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Background: I am using SQLite database in my flex application. Size of the database is 4 MB and have 5 tables which are

  1. table 1 have 2500 records
  2. table 2 have 8700 records
  3. table 3 have 3000 records
  4. table 4 have 5000 records
  5. table 5 have 2000 records.

Problem: Whenever I run a select query on any table, it takes around (approx 50 seconds) to fetch data from database tables. This has made the application quite slow and unresponsive while it fetches the data from the table.

How can i improve the performance of the SQLite database so that the time taken to fetch the data from the tables is reduced?


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Maybe you could tell us what structures the table have and what queries you run over them? Probably the answer will be either of: “use indexes”, or “rework on your queries”. Also note that SQLite is spelled with one L and three leading capital letters. – Benoit Apr 26 '11 at 11:48
up vote 4 down vote accepted

As I tell you in a comment, without knowing what structures your database consists of, and what queries you run against the data, there is nothing we can infer suggesting why your queries take much time.

However here is an interesting reading about indexes : Use the index, Luke!. It tells you what an index is, how you should design your indexes and what benefits you can harvest.

Also, if you can post the queries and the table schemas and cardinalities (not the contents) maybe it could help.

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Indexing works.. Thanks to everyone.. – Nidhi Apr 28 '11 at 6:02

Are you using asynchronous or synchronous execution modes? The difference between them is that asynchronous execution runs in the background while your application continues to run. Your application will then have to listen for a dispatched event and then carry out any subsequent operations. In synchronous mode, however, the user will not be able to interact with the application until the database operation is complete since those operations run in the same execution sequence as the application. Synchronous mode is conceptually simpler to implement, but asynchronous mode will yield better usability.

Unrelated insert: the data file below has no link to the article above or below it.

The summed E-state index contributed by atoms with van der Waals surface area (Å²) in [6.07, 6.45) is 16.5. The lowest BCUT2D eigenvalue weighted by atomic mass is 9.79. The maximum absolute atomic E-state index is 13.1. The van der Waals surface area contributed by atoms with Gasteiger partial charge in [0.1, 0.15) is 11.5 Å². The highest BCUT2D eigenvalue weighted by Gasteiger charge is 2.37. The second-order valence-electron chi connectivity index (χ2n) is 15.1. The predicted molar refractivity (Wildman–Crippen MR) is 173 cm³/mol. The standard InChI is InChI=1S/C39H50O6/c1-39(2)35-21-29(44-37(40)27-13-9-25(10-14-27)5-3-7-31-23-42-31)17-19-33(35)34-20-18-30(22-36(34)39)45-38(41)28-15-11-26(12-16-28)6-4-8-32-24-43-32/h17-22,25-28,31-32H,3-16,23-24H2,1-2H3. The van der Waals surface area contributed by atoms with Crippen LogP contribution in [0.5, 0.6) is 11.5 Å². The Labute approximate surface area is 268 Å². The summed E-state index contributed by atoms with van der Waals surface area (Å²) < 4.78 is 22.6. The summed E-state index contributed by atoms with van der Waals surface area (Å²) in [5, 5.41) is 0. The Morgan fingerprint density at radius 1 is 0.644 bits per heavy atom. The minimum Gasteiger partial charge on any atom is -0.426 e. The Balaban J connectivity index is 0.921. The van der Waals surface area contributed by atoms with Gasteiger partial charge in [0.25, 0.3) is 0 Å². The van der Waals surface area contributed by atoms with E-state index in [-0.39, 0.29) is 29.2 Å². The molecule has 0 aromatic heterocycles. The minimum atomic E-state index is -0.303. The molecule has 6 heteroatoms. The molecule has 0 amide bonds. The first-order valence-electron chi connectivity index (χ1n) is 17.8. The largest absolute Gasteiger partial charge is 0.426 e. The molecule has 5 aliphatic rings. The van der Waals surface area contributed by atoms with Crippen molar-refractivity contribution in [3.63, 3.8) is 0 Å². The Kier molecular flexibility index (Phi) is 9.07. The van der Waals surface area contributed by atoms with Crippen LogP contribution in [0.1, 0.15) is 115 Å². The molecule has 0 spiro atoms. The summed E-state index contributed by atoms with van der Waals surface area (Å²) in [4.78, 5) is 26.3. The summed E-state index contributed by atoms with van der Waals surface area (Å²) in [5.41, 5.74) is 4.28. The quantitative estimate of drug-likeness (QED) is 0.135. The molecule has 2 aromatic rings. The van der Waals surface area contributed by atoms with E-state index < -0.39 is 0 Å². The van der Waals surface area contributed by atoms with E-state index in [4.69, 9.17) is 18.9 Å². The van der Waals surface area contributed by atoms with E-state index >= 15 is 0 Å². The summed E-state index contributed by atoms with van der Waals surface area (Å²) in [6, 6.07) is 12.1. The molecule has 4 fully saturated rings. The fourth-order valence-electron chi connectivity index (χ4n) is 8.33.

The first time SQLStatement.execute() on a SQLStatement instance, the statement is prepared automatically before executing. Subsequent calls will execute faster as long as the SQLStatement.text property has not changed. Using the same SQLStatement instances is better than creating new instances again and again. If you need to change your queries, then consider using parameterized statements.

You can also use techniques such as deferring what data you need at runtime. If you only need a subset of data, pull that back first and then retrieve other data as necessary. This may depend on your application scope and what needs you have to fulfill though.

Specifying the database with the table names will prevent the runtime from checking each database to find a matching table if you have multiple databases. It also helps prevent the runtime will choose the wrong database if this isn't specified. Do SELECT email FROM main.users; instead of SELECT email FROM users; even if you only have one single database. (main is automatically assigned as the database name when you call

If you happen to be writing lots of changes to the database (multiple INSERT or UPDATE statements), then consider wrapping it in a transaction. Changes will made in memory by the runtime and then written to disk. If you don't use a transaction, each statement will result in multiple disk writes to the database file which can be slow and consume lots of time.

Try to avoid any schema changes. The table definition data is kept at the start of the database file. The runtime loads these definitions when the database connection is opened. Data added to tables is kept after the table definition data in the database file. If changes such as adding columns or tables, the new table definitions will be mixed in with table data in the database file. The effect of this is that the runtime will have to read the table definition data from different parts of the file rather than at the beginning. The SQLConnection.compact() method restructures the table definition data so it is at the the beginning of the file, but its downside is that this method can also consume much time and more so if the database file is large.

Lastly, as Benoit pointed out in his comment, consider improving your own SQL queries and table structure that you're using. It would be helpful to know your database structure and queries are the actual cause of the slow performance or not. My guess is that you're using synchronous execution. If you switch to asynchronous mode, you'll see better performance but that doesn't mean it has to stop there.

The Adobe Flex documentation online has more information on improving database performance and best practices working with local SQL databases.

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You could try indexing some of the columns used in the WHERE clause of your SELECT statements. You might also try minimizing usage of the LIKE keyword.

If you are joining your tables together, you might try simplifying the table relationships.

Like others have said, it's hard to get specific without knowing more about your schema and the SQL you are using.

share|improve this answer
Indexing works.. Thanks to everyone.. – Nidhi Apr 28 '11 at 6:03

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